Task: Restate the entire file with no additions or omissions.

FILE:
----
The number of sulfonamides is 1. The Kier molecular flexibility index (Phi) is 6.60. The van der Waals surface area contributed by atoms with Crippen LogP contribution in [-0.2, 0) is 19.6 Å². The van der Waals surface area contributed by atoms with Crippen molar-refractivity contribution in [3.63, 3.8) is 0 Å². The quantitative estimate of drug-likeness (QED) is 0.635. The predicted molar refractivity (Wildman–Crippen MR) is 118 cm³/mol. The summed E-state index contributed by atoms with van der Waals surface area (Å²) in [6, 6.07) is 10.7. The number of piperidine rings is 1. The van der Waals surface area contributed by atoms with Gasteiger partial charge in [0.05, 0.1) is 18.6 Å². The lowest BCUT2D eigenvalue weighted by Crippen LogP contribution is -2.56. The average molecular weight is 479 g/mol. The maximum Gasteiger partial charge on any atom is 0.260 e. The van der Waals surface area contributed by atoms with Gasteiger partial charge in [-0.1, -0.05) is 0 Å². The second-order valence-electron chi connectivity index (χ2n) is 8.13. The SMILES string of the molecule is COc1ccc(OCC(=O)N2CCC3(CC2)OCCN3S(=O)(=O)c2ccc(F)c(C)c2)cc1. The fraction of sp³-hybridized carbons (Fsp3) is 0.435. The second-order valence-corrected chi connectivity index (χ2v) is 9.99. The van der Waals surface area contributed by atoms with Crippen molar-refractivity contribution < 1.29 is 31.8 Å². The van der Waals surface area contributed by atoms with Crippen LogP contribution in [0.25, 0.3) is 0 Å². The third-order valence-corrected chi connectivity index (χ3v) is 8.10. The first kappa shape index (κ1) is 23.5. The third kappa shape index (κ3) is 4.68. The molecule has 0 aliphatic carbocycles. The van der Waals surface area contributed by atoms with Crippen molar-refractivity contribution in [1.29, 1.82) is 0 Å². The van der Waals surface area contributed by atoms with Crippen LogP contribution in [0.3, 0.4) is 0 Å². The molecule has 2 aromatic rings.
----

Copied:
The number of sulfonamides is 1. The Kier molecular flexibility index (Phi) is 6.60. The van der Waals surface area contributed by atoms with Crippen LogP contribution in [-0.2, 0) is 19.6 Å². The van der Waals surface area contributed by atoms with Crippen molar-refractivity contribution in [3.63, 3.8) is 0 Å². The quantitative estimate of drug-likeness (QED) is 0.635. The predicted molar refractivity (Wildman–Crippen MR) is 118 cm³/mol. The summed E-state index contributed by atoms with van der Waals surface area (Å²) in [6, 6.07) is 10.7. The number of piperidine rings is 1. The van der Waals surface area contributed by atoms with Gasteiger partial charge in [0.05, 0.1) is 18.6 Å². The lowest BCUT2D eigenvalue weighted by Crippen LogP contribution is -2.56. The average molecular weight is 479 g/mol. The maximum Gasteiger partial charge on any atom is 0.260 e. The van der Waals surface area contributed by atoms with Gasteiger partial charge in [-0.1, -0.05) is 0 Å². The second-order valence-electron chi connectivity index (χ2n) is 8.13. The SMILES string of the molecule is COc1ccc(OCC(=O)N2CCC3(CC2)OCCN3S(=O)(=O)c2ccc(F)c(C)c2)cc1. The fraction of sp³-hybridized carbons (Fsp3) is 0.435. The second-order valence-corrected chi connectivity index (χ2v) is 9.99. The van der Waals surface area contributed by atoms with Crippen molar-refractivity contribution < 1.29 is 31.8 Å². The van der Waals surface area contributed by atoms with Crippen LogP contribution in [0.25, 0.3) is 0 Å². The third-order valence-corrected chi connectivity index (χ3v) is 8.10. The first kappa shape index (κ1) is 23.5. The third kappa shape index (κ3) is 4.68. The molecule has 0 aliphatic carbocycles. The van der Waals surface area contributed by atoms with Crippen molar-refractivity contribution in [1.29, 1.82) is 0 Å². The van der Waals surface area contributed by atoms with Crippen LogP contribution in [0.3, 0.4) is 0 Å². The molecule has 2 aromatic rings.